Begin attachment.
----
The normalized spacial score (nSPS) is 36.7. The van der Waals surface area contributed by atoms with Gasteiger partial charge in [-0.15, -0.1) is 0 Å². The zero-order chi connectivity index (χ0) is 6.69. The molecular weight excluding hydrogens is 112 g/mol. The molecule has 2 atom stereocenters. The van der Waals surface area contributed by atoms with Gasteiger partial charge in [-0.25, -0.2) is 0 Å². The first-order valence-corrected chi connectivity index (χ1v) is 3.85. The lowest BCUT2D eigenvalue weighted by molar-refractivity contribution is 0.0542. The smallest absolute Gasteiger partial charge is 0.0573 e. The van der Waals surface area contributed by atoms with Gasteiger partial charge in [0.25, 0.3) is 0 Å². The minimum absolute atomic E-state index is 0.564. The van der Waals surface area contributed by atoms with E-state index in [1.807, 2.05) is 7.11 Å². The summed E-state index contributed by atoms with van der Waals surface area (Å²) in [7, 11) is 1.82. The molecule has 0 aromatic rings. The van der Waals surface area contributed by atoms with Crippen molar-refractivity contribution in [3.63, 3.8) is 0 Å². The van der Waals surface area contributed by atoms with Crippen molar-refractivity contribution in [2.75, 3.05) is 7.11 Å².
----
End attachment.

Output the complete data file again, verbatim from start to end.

The normalized spacial score (nSPS) is 36.7. The van der Waals surface area contributed by atoms with Gasteiger partial charge in [-0.15, -0.1) is 0 Å². The zero-order chi connectivity index (χ0) is 6.69. The molecular weight excluding hydrogens is 112 g/mol. The molecule has 2 atom stereocenters. The van der Waals surface area contributed by atoms with Gasteiger partial charge in [-0.25, -0.2) is 0 Å². The first-order valence-corrected chi connectivity index (χ1v) is 3.85. The lowest BCUT2D eigenvalue weighted by molar-refractivity contribution is 0.0542. The smallest absolute Gasteiger partial charge is 0.0573 e. The van der Waals surface area contributed by atoms with Gasteiger partial charge in [0.25, 0.3) is 0 Å². The minimum absolute atomic E-state index is 0.564. The van der Waals surface area contributed by atoms with E-state index in [1.807, 2.05) is 7.11 Å². The summed E-state index contributed by atoms with van der Waals surface area (Å²) in [7, 11) is 1.82. The molecule has 0 aromatic rings. The van der Waals surface area contributed by atoms with Crippen molar-refractivity contribution in [3.63, 3.8) is 0 Å². The van der Waals surface area contributed by atoms with Crippen molar-refractivity contribution in [2.75, 3.05) is 7.11 Å².